Memorable courses can be transformed into once-in-a-lifetime experiences with the engagement of a caddie. Caddies tend to be utilized by the greatest courses across the world. They’re there to assist you in navigating course challenges and hopefully come away with a wonderful experience.
They were traditionally used in early times to carry clubs as the role started before golf bags were developed. More importantly, they also located balls. The old feathery golf ball (literally stuffed tight with feathers and hand-stitched leather) were expensive items. Keen-eyed caddies were expected to ensure players returned with their featheries at the end of each round.
Not much has changed. Caddies still carry clubs and locate balls, but they also do much more…
First game with a caddy
Playing with a caddie for the first time can be a little intimidating. There are often delicate cultural matters that you need to be aware of so that no faux pas are made and you don’t become the topic of later conversation in the caddie shack.
Removing the flag for a fellow golfer should not be attempted — that is the caddie’s job and they’ll quickly grab it from you. Some caddies in Europe won’t carry your clubs if you turn up with a 50-pound staff bag stuffed with equipment you’ll never use. Their professional organizations insist, for health and safety reasons, that a backpack-style carry bag is used. At some clubs, caddies will be able to swap your staff bag for a carry bag. Make contact ahead of time and check what bags the caddies will and won’t carry.
Rates and gratuities
Caddies generally get paid a “flat rate” for the course for a single player and may add an additional fee for fore-caddying. That is, sharing their spotting and reading skills among the group.
A supplement or gratuity is generally given and tends to be at your own discretion. If you are lucky enough to have a caddie who gives you excellent club suggestions, course tips, reads the greens expertly and regales you with history and humorous anecdotes, don’t be afraid to tip him (or her) well for the round. When there are two or four of you sharing a caddie, then be sure to express your gratitude in the tip — it is no mean feat to be guiding two or more players on a course.
If you are unsure about gratuity rates, check before playing. Also, make sure you bring the correct cash with you — it is a cash economy. If you are sharing a caddie, you needn’t pay twice as much, but be fair and reasonable so that it reflects the professional assistance and attention rendered.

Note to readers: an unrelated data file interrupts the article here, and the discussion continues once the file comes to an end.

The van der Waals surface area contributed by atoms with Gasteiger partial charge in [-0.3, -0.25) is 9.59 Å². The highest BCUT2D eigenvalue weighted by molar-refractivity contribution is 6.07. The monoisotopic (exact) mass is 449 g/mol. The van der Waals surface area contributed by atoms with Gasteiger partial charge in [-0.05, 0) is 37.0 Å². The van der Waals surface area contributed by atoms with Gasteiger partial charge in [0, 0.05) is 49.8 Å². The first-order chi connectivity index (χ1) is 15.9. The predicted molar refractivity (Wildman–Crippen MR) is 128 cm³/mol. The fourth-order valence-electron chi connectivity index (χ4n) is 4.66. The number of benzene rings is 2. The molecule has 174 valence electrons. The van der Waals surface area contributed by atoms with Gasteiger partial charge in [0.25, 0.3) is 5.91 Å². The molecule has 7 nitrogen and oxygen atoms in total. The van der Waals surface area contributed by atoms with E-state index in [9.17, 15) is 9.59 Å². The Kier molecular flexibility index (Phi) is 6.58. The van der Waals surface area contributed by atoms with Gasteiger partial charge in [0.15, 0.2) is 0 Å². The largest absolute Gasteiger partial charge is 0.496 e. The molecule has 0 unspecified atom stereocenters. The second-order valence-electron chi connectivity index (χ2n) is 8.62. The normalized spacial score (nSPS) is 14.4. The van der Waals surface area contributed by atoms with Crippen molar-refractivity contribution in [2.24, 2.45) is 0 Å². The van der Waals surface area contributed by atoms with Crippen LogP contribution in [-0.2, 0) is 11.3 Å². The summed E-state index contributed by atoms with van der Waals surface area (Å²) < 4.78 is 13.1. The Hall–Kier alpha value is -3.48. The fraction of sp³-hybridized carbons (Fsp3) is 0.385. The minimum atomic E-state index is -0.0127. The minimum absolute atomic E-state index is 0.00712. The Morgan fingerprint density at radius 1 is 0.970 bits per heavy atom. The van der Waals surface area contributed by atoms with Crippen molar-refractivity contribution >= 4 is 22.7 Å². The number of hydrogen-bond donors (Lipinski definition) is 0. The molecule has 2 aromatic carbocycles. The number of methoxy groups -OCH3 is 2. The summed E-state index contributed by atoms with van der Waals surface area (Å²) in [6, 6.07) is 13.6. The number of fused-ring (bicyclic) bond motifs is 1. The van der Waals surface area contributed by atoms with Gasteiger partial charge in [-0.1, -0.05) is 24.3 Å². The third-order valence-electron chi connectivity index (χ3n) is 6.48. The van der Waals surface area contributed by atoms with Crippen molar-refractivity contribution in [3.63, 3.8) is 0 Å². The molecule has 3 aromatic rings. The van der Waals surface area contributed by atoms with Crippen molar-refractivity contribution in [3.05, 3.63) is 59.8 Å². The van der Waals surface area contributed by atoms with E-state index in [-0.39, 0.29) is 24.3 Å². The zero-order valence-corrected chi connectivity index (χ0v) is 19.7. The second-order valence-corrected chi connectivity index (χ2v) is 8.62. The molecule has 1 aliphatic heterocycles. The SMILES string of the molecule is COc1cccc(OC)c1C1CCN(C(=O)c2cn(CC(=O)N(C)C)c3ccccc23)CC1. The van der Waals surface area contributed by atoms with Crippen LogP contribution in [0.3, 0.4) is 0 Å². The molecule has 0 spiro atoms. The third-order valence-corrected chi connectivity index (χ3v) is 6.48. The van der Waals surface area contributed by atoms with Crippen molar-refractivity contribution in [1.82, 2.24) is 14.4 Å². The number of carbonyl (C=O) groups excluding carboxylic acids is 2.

Offering a hot dog or sandwich and a refreshment at the turn is good manners. In some countries, such as South Africa, it is a standard expectation on the top courses — regardless of whether the caddie decides to eat lunch or not. The caddies gratefully accept their lunch stipend and retreat to the rear of the shack and take refreshments there. Others will politely turn down the offer, as it may not be usual for them to accept such generosity, so don’t take offense.
In the interests of goodwill, it is appreciated when you make the offer, regardless of the custom in place. If you are in unfamiliar territory, check with the pro-shop staff or else have a discreet chat with the caddie master. This saves red faces all round at the turn!
Female caddies are very common in Asian countries such as Thailand, Indonesia and China. While their spoken English might appear basic, they are fluent in the language of golf and will interpret your game and abilities after the first hole. Despite any reservations you might have, these women are skilled operators. They are well-trained, know the course inside out and can expertly read putts.
Playing at Nirwana Bali Golf Club with female caddies reminded me that guys often take a few extra holes and some “proof” before they trust the female caddies. My playing partner waved away their caddie’s advice on the first few holes, only to witness me sink superhuman putts by following the advice of my 110-pound, 4-foot-3-inch caddie, who looked no older than a 17-year-old. You won’t be surprised to learn that he started draining putts once he placed his trust in her suggestions!
Talking on the course
Great caddies will entertain you with their local historical knowledge, colorful life stories and sense of humor. If you are not the chatty type, don’t panic. There is no obligation to conduct a four-hour conversation with your caddie.
Keep the initial exchanges to a minimum and they will generally get the hint that talking on the course is not your bag. However, proactively asking detailed advice on every shot will probably encourage a more interactive experience from your caddie.
Pace of play
Don’t forget that caddies are also charged with the responsibility of maintaining the pace of play. They will be under pressure from course marshals to keep up with the group in front. While they are happy to take photos of you standing on iconic stone bridges, in front of flowering azaleas or on island greens, they will also be keen to get you around in the recommended time. They will be diplomatic about enforcing this and you can help by making sure you also remain aware of the group’s pace.
— N. Incoll